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Professional bull rider dies of injuries at National Western Complex in Denver

Posted: 6:18 AM, Jan 16, 2019
Updated: 2019-01-17 15:50:24Z
PBR Kansas City Invitational Mason Lowe
PBR Kansas City Invitational Mason Lowe

DENVER, Colo. — Professional bull rider Mason Lowe died Tuesday evening after he was injured in competition in Denver, according to Professional Bull Rider CEO Sean Gleason.

Lowe, 25, had been participating in the National Western Stock Show & Rodeo at Denver's National Western Complex.

“We are deeply saddened to report that Mason Lowe passed away this evening following injuries sustained at the PBR event in Denver," Gleason said in a statement. "The entire PBR and National Western sports family extends our heartfelt condolences and deepest sympathies to Mason’s wife Abbey and his family.”

During a news conference held at the National Western Complex Wednesday afternoon, Gleason said Mason was pulled under his bull during the buckoff, and that the bull's hind left leg struck him in the chest. Mason, who was wearing a required protective vest during the competition, suffered a massive chest injury that caused damage to his heart. Mason was taken to Denver Health Medical Center where he was pronounced dead after his arrival to the emergency room, Gleason said.

Heather Croze with PBR said a video tribute will play in the arena Wednesday at 7 p.m., when the finals for bull riding are scheduled. The NWSS and PBR will set up an in-arena fundraiser for the Lowe family, according to a release from NWSS. The groups have created a fundraising page for those who want to donate.

Gleason went on to say that the organization is focusing on helping Lowe's family and fellow bull riders, "who are gonna come out, strap it on and ride their bulls in honor of Mason at the final rounds here at the National Western Stock Show."

Kevin Ray was also in attendance Tuesday night.

"The bull obviously stepped on him, but we couldn't really tell where — his chest or his head — from where we were sitting," he said.

Ray said when Lowe stumbled over to the exit where the riders leave the arena, he collapsed.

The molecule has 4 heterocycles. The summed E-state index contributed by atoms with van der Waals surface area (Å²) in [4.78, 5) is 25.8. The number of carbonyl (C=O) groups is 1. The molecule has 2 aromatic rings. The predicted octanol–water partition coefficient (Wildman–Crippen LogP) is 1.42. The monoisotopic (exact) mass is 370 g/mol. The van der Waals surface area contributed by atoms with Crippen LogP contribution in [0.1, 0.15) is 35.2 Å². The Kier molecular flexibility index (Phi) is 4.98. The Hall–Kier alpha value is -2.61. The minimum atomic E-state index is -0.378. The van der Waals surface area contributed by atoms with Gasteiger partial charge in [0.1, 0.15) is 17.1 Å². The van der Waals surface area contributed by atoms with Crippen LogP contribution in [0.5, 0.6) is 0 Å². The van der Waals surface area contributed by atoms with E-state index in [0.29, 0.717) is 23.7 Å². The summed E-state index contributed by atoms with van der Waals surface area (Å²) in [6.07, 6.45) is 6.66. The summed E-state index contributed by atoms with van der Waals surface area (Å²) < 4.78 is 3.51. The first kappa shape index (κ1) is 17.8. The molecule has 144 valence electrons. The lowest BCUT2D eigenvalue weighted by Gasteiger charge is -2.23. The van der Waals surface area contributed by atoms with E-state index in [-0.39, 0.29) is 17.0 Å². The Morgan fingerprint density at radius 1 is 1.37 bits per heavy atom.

"He just laid there motionless for a while," Ray said. "This is what brings it back to reality. Nobody wants that. That takes it from fun and exciting to heartbreaking."

Gleason also said during the news conference that Hard Times, the bull that Lowe was riding, will continue to compete during the remainder of the National Western Stock Show. '

“It’s difficult during a bull ride for the rider to control himself during the ride, but it’s also difficult for the bull," Gleason said. "In this particular case, he had no idea that Mason had been sucked underneath him. So the bull did not do this with any malintent.”

You can watch the full news conference in the video below:

One in 15 bull rides results in injury, according to PBR. Lowe's death is the second in PBR's 26-year history.

Lowe, who was from the small city of Exeter, Missouri, was ranked 18th in the world, according to PBR. He had been a professional bull rider for seven years.

His passion for bull riding kicked off early in life. When he was 3 years old, he would get on milk cows with the help of his father, according to a tribute video from PBR. That quickly led to a love for the sport.

He competed in his first PBR event on Oct. 21, 2011 at the Touring Pro Division event in Arkansas. Less than 10 months later, he made his premier series debut in Tulsa, Oklahoma on Aug. 10, 2012, where he posted his first qualified ride of his career.

That was the first of 69 premier series events for Lowe, according to PBR.

He went on to become a full-time rider on the PBR's highest tour in 2015, according to PBR. He qualified for his first of three PBR World Finals that year.

Throughout his career, he developed a reputation as a warm and welcoming — and sometimes sarcastic — rider who was fearless in competition, according to PBR. In the tribute video, Lowe said all the bull riders are very supportive of each other.

"No matter what, once you get on your bull, they're there to help you," he said in the video. "They'll help you once you get off your bull or if you get thrown off — they'll sure enough help you."

Lowe won one of the most prestigious bull ridings in PBR at the 2016 Ty Murray Invitational in New Mexico, where he clinched his first career victory with a 90-point ride. Two months beforehand, he reached a career high of 91 points, according to PBR.

He had his sights on returning to Las Vegas for the 2019 PBR World Finals.